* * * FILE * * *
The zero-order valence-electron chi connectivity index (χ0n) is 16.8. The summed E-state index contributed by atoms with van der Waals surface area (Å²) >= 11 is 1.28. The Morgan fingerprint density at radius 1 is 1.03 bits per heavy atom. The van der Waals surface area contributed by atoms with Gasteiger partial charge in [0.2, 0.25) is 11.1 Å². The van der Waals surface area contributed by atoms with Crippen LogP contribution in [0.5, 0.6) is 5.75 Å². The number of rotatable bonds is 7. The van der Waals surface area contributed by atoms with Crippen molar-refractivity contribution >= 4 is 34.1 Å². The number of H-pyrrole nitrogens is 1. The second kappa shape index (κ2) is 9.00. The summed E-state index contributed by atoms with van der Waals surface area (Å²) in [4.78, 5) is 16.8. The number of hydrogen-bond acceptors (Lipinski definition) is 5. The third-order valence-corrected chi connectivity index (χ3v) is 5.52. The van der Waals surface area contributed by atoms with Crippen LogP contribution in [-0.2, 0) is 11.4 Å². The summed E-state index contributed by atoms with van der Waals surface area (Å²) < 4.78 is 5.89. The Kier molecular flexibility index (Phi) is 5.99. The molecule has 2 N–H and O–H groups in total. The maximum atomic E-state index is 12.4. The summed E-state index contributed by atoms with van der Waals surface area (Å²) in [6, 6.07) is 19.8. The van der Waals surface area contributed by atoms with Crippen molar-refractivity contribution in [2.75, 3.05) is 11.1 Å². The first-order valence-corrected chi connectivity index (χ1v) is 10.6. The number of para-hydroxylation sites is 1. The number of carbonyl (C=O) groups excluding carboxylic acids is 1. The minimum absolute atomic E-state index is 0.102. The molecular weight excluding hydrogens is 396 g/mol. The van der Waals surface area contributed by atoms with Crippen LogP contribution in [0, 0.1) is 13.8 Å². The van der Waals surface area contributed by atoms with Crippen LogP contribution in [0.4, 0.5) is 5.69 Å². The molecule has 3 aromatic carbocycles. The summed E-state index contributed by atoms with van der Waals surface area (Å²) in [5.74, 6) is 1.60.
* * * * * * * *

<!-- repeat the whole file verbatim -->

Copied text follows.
The zero-order valence-electron chi connectivity index (χ0n) is 16.8. The summed E-state index contributed by atoms with van der Waals surface area (Å²) >= 11 is 1.28. The Morgan fingerprint density at radius 1 is 1.03 bits per heavy atom. The van der Waals surface area contributed by atoms with Gasteiger partial charge in [0.2, 0.25) is 11.1 Å². The van der Waals surface area contributed by atoms with Crippen LogP contribution in [0.5, 0.6) is 5.75 Å². The number of rotatable bonds is 7. The van der Waals surface area contributed by atoms with Crippen molar-refractivity contribution >= 4 is 34.1 Å². The number of H-pyrrole nitrogens is 1. The second kappa shape index (κ2) is 9.00. The summed E-state index contributed by atoms with van der Waals surface area (Å²) in [4.78, 5) is 16.8. The number of hydrogen-bond acceptors (Lipinski definition) is 5. The third-order valence-corrected chi connectivity index (χ3v) is 5.52. The van der Waals surface area contributed by atoms with Crippen LogP contribution in [-0.2, 0) is 11.4 Å². The summed E-state index contributed by atoms with van der Waals surface area (Å²) < 4.78 is 5.89. The Kier molecular flexibility index (Phi) is 5.99. The molecule has 2 N–H and O–H groups in total. The maximum atomic E-state index is 12.4. The summed E-state index contributed by atoms with van der Waals surface area (Å²) in [6, 6.07) is 19.8. The van der Waals surface area contributed by atoms with Crippen molar-refractivity contribution in [2.75, 3.05) is 11.1 Å². The first-order valence-corrected chi connectivity index (χ1v) is 10.6. The number of para-hydroxylation sites is 1. The number of carbonyl (C=O) groups excluding carboxylic acids is 1. The minimum absolute atomic E-state index is 0.102. The molecular weight excluding hydrogens is 396 g/mol. The van der Waals surface area contributed by atoms with Crippen LogP contribution in [0, 0.1) is 13.8 Å². The van der Waals surface area contributed by atoms with Crippen LogP contribution in [0.4, 0.5) is 5.69 Å². The molecule has 3 aromatic carbocycles. The summed E-state index contributed by atoms with van der Waals surface area (Å²) in [5.74, 6) is 1.60.